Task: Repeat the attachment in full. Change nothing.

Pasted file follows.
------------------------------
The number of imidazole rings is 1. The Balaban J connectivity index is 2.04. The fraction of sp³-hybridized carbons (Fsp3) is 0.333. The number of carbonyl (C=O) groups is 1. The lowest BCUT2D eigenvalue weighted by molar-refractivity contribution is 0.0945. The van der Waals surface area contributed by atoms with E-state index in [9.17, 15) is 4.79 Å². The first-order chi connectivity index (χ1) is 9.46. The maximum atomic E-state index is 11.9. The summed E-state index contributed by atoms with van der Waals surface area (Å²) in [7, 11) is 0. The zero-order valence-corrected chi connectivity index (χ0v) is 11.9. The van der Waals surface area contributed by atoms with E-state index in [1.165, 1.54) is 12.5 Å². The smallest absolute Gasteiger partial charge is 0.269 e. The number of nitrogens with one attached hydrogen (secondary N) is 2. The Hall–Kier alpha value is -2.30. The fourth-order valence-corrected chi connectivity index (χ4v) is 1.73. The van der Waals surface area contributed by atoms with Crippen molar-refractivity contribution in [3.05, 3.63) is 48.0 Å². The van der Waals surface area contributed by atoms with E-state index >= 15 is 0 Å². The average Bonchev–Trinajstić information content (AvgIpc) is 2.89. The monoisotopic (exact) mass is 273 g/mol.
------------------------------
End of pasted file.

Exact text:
The number of imidazole rings is 1. The Balaban J connectivity index is 2.04. The fraction of sp³-hybridized carbons (Fsp3) is 0.333. The number of carbonyl (C=O) groups is 1. The lowest BCUT2D eigenvalue weighted by molar-refractivity contribution is 0.0945. The van der Waals surface area contributed by atoms with E-state index in [9.17, 15) is 4.79 Å². The first-order chi connectivity index (χ1) is 9.46. The maximum atomic E-state index is 11.9. The summed E-state index contributed by atoms with van der Waals surface area (Å²) in [7, 11) is 0. The zero-order valence-corrected chi connectivity index (χ0v) is 11.9. The van der Waals surface area contributed by atoms with E-state index in [1.165, 1.54) is 12.5 Å². The smallest absolute Gasteiger partial charge is 0.269 e. The number of nitrogens with one attached hydrogen (secondary N) is 2. The Hall–Kier alpha value is -2.30. The fourth-order valence-corrected chi connectivity index (χ4v) is 1.73. The van der Waals surface area contributed by atoms with Crippen molar-refractivity contribution in [3.05, 3.63) is 48.0 Å². The van der Waals surface area contributed by atoms with E-state index >= 15 is 0 Å². The average Bonchev–Trinajstić information content (AvgIpc) is 2.89. The monoisotopic (exact) mass is 273 g/mol.